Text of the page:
In the early months of 2017, in April to be exact, my wife and I traveled with our daughter to San Juan, Puerto Rico. Together with the Aruba Rhythmic Gymnastics team, my daughter competed in a regional Rhythmic Gymnastics invitational tournament.
Even though I’ve seen my daughter perform with her team a number of times at her gym, I have never been to an official international rhythmic gymnastics competition before. For those who do not know, rhythmic gymnastics is different from artistic gymnastics. The latter one is the most popular type of gymnastics in the Olympic games. Artistic gymnastics is mainly focused on agility, strength and balance. In this type of gymnastics the women compete in vault, balance beam, uneven bars, and floor exercise. On the other hand, all rhythmic gymnastics routines are performed on the floor while using various types of apparatuses, like hoop, ball, clubs, rope and ribbon. The gymnasts can also perform without an apparatus, which is called freehand. The routines are performed with music and the athletes are judged based on grace, dance, flexibility, and eye-hand coordination.
Even though the sport tournament might seem like a fast paced beauty pageant with contestants wrapped in glitter and Swarovski crystals, I acknowledge that I was inspired and mesmerized by the talented performances of the athletes. Clearly, these contestants put so much effort and work in their routines and to reach the podium they must have done an incredible amount of preparation.
I not only enjoyed the event and learned so much from the competition, it even inspired me to write this blog. As someone who loves to study operations practices and teaches operations management, I always attempt to draw inspiration from all sorts of circumstances in order to address operations excellence.
For those unfamiliar with the term, operations is concerned with the design, management, and improvement of the systems that create the organization’s goods or services. It is an important functional area because it plays a crucial role in determining how well an organization satisfies its customers. In the case of private-sector companies, the mission of the operations function is usually expressed in terms of profits, growth and competitiveness; in public and voluntary organizations, it is often expressed in terms of providing value for money.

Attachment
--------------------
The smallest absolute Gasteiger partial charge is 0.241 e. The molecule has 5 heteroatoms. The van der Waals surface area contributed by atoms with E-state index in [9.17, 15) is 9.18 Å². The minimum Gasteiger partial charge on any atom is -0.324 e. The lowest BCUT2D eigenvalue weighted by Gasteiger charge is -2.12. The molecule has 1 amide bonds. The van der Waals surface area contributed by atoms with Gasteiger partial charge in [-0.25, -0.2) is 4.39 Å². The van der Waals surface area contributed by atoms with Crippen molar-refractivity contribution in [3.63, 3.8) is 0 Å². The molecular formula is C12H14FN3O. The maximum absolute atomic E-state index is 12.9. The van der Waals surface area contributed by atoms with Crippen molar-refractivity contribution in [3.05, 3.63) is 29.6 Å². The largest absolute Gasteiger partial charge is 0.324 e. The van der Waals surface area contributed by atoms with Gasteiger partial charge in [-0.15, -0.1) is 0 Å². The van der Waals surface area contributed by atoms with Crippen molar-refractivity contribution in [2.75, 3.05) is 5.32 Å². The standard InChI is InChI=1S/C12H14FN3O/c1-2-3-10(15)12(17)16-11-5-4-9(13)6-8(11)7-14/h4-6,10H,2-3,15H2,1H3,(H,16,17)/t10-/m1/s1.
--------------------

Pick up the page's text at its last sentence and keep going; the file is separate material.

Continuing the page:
So here’s my opportunity to combine what my daughter loves to do best with what I enjoy doing. I present to you the three lessons operations managers can learn from the rhythmic gymnastics sport:
1. You have to excel at many things at the same time
There is no doubt that rhythmic gymnastics is hard and when it comes to tournaments, since the sport requires athletes to bring out their best on many levels: peerless artistry, jaw-dropping choreography, and unreal body control. Only by excelling at the different skills, rhythmic gymnasts will be able to deliver top notch performance.
This is a key lesson to be learned in operations: you must figure out ways to stand out at many competitive performance objectives at the same time, being: quality, speed, dependability, flexibility and cost. In this age of competitive business environment, organizations need to learn to achieve operations excellence on many levels. As an enterprise you got to commit to quality which refers to doing things right by providing error free goods and services, while at the same time you need to focus on speed, which means doing things fast, to minimize the time between the order and the availability of the product or service that gives the customer speed advantage. In addition to quality and speed, you’ve got to be dependable, which refers to doing things in time for customers to receive their goods or services when they are promised, and display flexibility, which means being able to change the operation in some way when the demand requires it to do so. And last but not least, one major operations objective, especially where companies compete with prices is ‘cost’. Affordable price is a universal attractive objective to customers, which can only be achieved by producing goods at lower costs.